Written by John Yeoman
Published by Amazon
Review by Charlie Britten
Published in December 2014, The Cunning Man is a collection of historical crime stories featuring the impoverished Elizabethan apothecary, Hippo Yeoman, whose sideline is solving mysteries. The crimes he is required to solve include the theft of a bowl from a locked room which it is ‘impossible’ to enter, the plight of a milliner faced with ruin because she can’t read Latin, vandalism of books and a dead man found in a privy built for the personal use of Good Queen Bess in anticipation of a Royal Visit which never happens. The writer moves Hippo around sixteenth century London with the sort of assurance that is based upon sound research, and occasionally brings some real people into his plots, including William Camden, headmaster of Westminster School and author, and well-known courtiers.
It is curious that the main character has the same surname as the pen-name of the author, John Yeoman. (I gather from his website that this is not his real name.) I didn’t warm to the protagonist Hippo Yeoman. He isn’t smug or a know-it-all (as detectives can be) or have other obvious vices, except a tendency to whinge, especially about his poverty. The problem is more that his character is not clearly defined, with the result that I didn’t get to know him.
Hippo also appears in two novels, Dream of Darkness and Fear of Evil (both published in January 2015) and in another short story, “The Hog Lane Murders” (published in February 2015). As well as being there for the reading, these works, which John Yeoman calls ‘fictionals’, include footnotes hyperlinked to what he calls ‘clever tips’ – for writers – about how they were written. Each story has about twenty such footnotes, all of which are easily accessed using my classic Kindle, although obviously this sort of interactivity would be no use on a printed version. The ‘tips’ provided by John Yeoman, who runs the writing website ‘Writers Village’, are pitched at a beginners/improvers level and often appear to reflect his personal opinion, as in, for instance, ‘Humour is a dangerous thing. Too many one liners and the author leaps out of the story, grinning at us…’ Although many of the footnotes are insightful, his approach to writing is mechanistic, with lots of named tools such as ‘The Indispensable Incident’ and ‘a character signature’, which could lead those following his tips to write technically correct literature bogged down in technicalities. Nevertheless it’s a clever idea and good use of multimedia.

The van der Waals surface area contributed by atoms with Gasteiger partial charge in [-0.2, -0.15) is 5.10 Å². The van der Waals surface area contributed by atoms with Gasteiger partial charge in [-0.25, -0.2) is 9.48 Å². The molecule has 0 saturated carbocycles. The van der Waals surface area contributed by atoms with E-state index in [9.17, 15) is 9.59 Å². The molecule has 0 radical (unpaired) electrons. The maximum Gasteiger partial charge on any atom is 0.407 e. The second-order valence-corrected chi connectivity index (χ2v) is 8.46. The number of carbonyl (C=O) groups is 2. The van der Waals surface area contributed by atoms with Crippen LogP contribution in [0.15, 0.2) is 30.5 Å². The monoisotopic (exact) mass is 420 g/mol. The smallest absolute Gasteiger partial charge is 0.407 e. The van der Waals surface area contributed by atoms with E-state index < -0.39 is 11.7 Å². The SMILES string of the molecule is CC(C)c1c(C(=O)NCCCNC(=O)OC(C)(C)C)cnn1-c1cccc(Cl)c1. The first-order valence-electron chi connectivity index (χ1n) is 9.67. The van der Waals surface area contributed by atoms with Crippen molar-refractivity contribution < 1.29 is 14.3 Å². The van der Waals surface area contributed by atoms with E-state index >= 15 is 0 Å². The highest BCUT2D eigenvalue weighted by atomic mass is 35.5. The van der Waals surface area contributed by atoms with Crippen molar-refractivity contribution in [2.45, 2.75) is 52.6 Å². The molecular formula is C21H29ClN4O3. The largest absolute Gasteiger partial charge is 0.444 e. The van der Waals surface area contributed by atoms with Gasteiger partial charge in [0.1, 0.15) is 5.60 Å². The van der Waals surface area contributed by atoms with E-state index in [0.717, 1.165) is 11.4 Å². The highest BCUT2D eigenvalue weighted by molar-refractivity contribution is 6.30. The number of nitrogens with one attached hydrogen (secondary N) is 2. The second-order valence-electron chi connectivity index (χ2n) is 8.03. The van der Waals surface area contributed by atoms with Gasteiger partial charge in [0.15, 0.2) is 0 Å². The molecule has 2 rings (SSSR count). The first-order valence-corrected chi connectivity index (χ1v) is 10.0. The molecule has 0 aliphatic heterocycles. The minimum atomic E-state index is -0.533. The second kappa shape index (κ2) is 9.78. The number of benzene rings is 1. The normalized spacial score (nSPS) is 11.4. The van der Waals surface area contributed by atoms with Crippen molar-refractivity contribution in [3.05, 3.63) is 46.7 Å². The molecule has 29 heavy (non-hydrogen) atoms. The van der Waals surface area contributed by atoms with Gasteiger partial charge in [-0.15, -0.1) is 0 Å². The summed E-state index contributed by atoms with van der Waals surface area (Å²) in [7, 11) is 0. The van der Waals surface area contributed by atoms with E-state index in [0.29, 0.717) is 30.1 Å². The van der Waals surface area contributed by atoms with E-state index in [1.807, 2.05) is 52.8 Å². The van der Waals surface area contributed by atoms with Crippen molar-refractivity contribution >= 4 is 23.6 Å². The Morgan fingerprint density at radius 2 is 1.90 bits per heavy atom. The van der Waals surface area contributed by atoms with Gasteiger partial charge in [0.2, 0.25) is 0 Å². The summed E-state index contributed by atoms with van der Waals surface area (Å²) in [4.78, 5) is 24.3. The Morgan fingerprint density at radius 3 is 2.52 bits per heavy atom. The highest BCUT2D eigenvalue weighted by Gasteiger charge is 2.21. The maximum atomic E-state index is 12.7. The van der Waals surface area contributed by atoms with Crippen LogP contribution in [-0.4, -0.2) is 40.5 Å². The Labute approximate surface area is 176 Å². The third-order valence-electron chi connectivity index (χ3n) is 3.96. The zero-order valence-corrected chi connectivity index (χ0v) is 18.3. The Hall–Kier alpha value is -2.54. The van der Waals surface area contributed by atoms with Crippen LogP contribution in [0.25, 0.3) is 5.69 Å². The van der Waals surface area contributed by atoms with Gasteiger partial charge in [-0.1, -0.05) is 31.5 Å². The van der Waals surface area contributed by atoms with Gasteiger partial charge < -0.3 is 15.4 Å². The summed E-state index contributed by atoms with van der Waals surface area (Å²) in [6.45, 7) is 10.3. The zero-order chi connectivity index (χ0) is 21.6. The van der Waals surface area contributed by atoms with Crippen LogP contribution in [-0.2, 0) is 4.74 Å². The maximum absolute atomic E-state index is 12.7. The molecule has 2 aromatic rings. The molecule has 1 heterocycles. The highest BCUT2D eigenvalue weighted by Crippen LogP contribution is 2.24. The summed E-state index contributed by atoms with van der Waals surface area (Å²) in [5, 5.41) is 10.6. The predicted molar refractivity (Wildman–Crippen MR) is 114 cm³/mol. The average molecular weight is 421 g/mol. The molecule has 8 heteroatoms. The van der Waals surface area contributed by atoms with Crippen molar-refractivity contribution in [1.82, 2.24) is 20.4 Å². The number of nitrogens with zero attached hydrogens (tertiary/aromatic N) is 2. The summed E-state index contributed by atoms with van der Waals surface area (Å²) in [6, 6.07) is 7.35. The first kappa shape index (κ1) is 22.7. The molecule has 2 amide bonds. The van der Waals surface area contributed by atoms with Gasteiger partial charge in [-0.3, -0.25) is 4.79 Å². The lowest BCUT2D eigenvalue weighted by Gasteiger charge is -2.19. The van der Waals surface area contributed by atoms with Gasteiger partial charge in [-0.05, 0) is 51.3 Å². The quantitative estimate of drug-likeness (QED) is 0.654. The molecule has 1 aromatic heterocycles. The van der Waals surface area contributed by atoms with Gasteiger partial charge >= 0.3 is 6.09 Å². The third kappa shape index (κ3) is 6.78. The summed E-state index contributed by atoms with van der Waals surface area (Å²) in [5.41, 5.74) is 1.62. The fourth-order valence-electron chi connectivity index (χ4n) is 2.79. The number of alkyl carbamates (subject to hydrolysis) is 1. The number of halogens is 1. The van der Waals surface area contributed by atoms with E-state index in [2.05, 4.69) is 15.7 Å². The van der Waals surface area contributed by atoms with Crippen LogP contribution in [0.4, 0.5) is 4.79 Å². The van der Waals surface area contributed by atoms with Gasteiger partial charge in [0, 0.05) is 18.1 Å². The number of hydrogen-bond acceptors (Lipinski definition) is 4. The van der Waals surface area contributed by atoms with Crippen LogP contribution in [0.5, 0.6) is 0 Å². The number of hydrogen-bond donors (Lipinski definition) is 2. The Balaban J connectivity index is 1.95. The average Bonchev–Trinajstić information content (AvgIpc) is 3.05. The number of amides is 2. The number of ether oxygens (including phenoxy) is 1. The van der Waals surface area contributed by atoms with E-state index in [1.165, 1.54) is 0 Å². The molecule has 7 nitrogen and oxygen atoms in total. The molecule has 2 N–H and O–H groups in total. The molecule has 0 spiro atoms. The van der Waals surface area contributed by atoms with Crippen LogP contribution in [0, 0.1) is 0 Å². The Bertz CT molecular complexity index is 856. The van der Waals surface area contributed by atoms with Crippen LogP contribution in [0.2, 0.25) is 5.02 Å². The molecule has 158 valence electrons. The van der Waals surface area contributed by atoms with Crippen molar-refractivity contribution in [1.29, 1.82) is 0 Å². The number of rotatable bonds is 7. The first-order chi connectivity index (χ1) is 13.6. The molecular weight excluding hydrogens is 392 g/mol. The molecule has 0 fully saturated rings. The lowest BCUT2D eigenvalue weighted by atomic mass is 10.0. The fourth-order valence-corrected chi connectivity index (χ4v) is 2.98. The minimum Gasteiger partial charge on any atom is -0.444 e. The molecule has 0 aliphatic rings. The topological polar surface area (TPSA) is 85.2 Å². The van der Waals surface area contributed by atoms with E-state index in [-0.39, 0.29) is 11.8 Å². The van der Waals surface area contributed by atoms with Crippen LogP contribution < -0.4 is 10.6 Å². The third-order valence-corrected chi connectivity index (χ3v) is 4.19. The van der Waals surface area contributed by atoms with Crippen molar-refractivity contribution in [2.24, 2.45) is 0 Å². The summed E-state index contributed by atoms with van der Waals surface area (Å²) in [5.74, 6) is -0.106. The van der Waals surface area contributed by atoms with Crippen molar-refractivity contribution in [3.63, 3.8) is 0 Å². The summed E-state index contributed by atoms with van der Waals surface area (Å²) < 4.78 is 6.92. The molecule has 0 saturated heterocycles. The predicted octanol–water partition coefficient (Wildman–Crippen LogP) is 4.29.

Charlie Britten is a contributing reviewer for The Copperfield Review.